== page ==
If you take the lexical context from the parentheses that surround the
`let' form, then the `#%body' is drawn from the context of the `squawk'
definition, while the intent was more likely to get it from the use of
`squawk'. Meanwhile, the `body ...' sequence 

Re: [racket-dev] internal-definition parsing

2010-07-07 Thread Eli Barzilay
On Jul  7, Matthew Flatt wrote:
 Short version:
 
 I'm planning to change internal-definition expansion (anywhere that
 says `body ...' in the Racket documentation) to allow expressions to
 mingle with definitions. For example,
 [...]

Nice!


On Jul  7, Matthias Felleisen wrote:
 
 4. I am vaguely interested in #%body because I have a hunch that
there are yet more possibilities. But at the same time, I
understand your objection and I can only see a limited utility of
#%body now. (That doesn't mean much, because I originally failed
to appreciate #%module-begin.)

I have a very conceret interest in that.  Is there any concrete
example for something that would go wrong with it now?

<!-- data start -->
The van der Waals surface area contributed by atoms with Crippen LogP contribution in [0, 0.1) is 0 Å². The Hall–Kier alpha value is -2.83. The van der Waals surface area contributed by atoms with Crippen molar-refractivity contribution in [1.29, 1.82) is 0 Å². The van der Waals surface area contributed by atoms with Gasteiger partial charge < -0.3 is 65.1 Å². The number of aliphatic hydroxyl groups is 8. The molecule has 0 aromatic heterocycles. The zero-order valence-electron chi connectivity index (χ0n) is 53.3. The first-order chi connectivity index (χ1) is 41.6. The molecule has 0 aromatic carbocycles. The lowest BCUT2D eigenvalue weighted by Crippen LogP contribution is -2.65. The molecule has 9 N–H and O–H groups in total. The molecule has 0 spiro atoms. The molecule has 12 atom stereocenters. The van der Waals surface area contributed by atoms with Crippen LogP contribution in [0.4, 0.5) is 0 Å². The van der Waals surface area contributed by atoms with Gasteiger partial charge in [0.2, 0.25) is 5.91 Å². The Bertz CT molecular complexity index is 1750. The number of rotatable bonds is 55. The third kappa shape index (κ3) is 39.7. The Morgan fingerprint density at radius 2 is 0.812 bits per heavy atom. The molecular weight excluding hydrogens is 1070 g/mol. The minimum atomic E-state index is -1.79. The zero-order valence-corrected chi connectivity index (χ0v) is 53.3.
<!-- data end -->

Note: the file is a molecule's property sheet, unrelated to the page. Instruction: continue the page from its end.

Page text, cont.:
What bugs me often is that playing around with a different semantics
for body sequences is currently very tedious -- I have to redefine
`lambda', `let', `define', and their (many) relatives (even things
like `for' etc, if it should be complete), and in practice it always
ends up being a half-assed job instead...

Some examples that show how useful this is:

  * In the lazy language you want the implicit begin to force all
expressions except for the last one.

  * I've redefined the implicit begin (in an ugly way) for my course
language to force all non-tail expressions to have a `Void' type.

  * The scribble/text language should really return a list of all
values instead of just the last one.  It currently provides `text'
that builds on `begin/collect', which allows each block of
consecutive definitions to be mutually recursive -- this is now a
problem in that it's different in a subtle way than the default
implicit begin.

I think that a good goal is to have all of these uses available as
simple macro definitions.

If you take the lazy use as an example, then just a single `#%body'
thing is not enough: since it needs to force only expressions, then
having a `#%body' means that it will need to do its own crawling over
the expressions to find which ones are not definitions and force
them.  So it looks like another special #% macro would be needed, and
even that is not enough to implement the last one conveniently, since
it needs to collect all non-definition expressions and combine them.

-- 
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http://barzilay.org/   Maze is Life!